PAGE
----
How will our garden grow?

Tuesday 19 February 2013

How will our garden grow?

Tonnes of dirt has been delivered to the site of the proposed Port Douglas Community Garden in Mowbray Street.

The embattled project, which had initially aimed to grow fresh fruit and vegetables, struck difficulties when it was determined that the site was contaminated and was not suitable for food production.

The land had previously been used as a rubbish dump until 1990 according to Community Garden Project Manager Kevin Eldridge.

Disillusioned with the news, some members of the working group are no longer involved, however the Port Douglas Neighbourhood Centre has breathed new life into the project by taking a lead role.

"Something has to happen at this site no matter what, and Cairns Regional Council recognises that," Mr Eldridge said.

"There have been several development applications here over the years that never proceeded. Someone wanted to put a BMX track in here, someone wanted to put hockey fields in here.

"This now has gone through consultation with (environmental and health and safety) experts who have been employed by the CRC and State Government, so it has gone through two tiers of government in order to be signed off on."

That process took eight months, momentum was lost, and, according to Mr Eldridge, some volunteers lost faith.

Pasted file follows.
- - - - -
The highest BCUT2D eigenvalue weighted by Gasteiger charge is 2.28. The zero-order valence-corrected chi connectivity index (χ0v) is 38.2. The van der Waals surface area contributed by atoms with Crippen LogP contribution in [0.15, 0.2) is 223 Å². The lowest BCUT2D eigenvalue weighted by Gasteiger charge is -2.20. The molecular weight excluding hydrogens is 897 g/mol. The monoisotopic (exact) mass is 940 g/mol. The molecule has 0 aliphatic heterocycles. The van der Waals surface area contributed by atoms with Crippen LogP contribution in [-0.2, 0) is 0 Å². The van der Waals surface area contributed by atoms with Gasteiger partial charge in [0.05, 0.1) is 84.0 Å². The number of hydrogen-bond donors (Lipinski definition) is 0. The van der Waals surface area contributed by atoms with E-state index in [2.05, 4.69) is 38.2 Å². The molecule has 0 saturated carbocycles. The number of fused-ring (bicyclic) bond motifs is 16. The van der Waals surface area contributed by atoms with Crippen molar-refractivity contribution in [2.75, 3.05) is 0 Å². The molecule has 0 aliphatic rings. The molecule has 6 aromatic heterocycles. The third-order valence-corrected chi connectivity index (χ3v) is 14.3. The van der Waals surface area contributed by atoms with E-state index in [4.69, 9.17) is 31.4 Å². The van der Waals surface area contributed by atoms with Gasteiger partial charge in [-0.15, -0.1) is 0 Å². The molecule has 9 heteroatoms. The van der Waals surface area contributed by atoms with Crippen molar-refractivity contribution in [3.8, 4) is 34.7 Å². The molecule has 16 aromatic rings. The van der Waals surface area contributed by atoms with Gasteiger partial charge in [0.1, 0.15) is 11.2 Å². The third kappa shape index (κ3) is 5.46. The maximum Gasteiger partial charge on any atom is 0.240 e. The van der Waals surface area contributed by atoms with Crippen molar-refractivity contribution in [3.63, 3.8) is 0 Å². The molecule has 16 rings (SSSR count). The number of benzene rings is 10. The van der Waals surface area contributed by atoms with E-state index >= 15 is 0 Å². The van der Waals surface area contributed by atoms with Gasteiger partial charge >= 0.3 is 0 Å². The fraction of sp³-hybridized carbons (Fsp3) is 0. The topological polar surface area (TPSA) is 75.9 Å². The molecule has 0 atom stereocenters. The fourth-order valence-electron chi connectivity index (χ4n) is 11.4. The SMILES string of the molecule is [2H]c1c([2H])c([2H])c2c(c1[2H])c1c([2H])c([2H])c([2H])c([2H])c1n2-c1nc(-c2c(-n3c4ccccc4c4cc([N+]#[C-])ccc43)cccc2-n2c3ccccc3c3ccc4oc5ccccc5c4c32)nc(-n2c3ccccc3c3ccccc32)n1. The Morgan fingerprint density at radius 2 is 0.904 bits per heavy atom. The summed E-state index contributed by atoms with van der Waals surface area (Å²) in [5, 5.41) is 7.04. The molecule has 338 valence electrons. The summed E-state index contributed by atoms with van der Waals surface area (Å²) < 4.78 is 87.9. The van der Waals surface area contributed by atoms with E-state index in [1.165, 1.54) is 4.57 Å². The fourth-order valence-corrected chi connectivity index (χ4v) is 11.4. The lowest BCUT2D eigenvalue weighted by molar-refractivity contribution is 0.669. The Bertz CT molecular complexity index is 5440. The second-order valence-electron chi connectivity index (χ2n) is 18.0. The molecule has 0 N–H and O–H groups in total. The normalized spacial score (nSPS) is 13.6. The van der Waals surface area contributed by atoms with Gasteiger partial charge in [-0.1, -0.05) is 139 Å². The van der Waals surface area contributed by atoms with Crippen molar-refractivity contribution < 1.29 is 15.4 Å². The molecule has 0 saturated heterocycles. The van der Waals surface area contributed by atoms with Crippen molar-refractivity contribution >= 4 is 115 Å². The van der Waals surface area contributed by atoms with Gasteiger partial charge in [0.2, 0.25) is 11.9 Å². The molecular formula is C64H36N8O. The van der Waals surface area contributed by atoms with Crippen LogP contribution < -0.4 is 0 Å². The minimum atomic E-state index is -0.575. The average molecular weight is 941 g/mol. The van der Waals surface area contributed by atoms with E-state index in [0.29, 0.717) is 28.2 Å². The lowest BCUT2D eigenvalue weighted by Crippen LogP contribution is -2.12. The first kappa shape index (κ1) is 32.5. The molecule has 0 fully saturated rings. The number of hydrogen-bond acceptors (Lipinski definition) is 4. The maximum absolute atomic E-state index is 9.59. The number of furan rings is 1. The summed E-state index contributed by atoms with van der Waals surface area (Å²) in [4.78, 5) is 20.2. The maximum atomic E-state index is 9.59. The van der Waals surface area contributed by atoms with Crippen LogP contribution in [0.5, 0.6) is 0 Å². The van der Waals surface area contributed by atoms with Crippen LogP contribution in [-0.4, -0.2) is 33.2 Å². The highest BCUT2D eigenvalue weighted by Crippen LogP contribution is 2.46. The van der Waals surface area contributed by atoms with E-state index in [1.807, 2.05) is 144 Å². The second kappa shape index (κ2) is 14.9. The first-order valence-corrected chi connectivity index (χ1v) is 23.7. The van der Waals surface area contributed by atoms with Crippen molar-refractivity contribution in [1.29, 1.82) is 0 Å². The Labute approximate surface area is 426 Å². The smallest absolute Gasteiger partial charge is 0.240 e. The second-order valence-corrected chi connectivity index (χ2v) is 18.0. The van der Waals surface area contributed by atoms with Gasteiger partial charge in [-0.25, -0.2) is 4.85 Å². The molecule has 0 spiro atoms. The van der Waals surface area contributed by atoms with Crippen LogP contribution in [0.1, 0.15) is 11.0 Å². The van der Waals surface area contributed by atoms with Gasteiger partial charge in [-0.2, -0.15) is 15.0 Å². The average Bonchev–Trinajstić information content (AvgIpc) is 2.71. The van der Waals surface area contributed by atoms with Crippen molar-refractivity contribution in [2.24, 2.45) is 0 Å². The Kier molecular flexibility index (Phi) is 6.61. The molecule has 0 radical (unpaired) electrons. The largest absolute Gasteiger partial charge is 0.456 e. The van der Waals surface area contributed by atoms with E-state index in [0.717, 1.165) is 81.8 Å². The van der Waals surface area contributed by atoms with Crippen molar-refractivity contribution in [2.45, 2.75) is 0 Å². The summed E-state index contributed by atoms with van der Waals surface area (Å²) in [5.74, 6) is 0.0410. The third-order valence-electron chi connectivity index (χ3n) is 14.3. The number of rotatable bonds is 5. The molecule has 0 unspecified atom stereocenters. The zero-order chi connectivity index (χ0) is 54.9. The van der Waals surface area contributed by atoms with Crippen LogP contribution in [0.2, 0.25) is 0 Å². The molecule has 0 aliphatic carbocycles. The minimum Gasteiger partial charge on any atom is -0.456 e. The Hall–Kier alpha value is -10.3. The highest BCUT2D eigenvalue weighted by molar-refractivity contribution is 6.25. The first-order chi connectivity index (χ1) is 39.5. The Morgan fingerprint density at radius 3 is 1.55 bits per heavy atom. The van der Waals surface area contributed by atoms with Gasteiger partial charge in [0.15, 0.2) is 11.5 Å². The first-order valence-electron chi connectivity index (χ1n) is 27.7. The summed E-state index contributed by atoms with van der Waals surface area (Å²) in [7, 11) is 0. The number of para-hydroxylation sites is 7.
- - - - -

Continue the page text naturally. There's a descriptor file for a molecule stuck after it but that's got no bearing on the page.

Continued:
Pictured: Project Manager Kevin Eldridge and Manager of the Port Douglas Neighbourhood Centre Jo de Riva O'Phelan stand atop the tonnes of dirt delivered to the site last week.

"But, the lease is owned by the Neighbourhood Centre, and they are 100 per cent determined to continue here in some capacity. Evidently so are CRC," Mr Eldridge said.

The newly delivered dirt will form a 20 centimetre deep clay barrier that will sit atop an existing 30 centimetre deep capping in order to provide enough protection from the contaminated soil beneath.

Mr Eldridge said that while it is unlikely that the area will be the community food bowl envisaged, there is the potential the garden will branch out into other areas.

"Only a small portion of it now, we think, is going to be dedicated to food because the site management plan is so strict, you've go to be so careful.

"The rest of it could be things like a butterfly garden, a flower garden, a native plants garden, activities for kids, a barbecue area.

"The site management plan allows for any type of recreational activity."

He said Cairns Regional Council are paying for the lease, and are responsible for paying for the ongoing testing of the site. It's a responsibility that would fall to a re-formed Douglas Shire Council should the campaign for de-amalgamation be successful.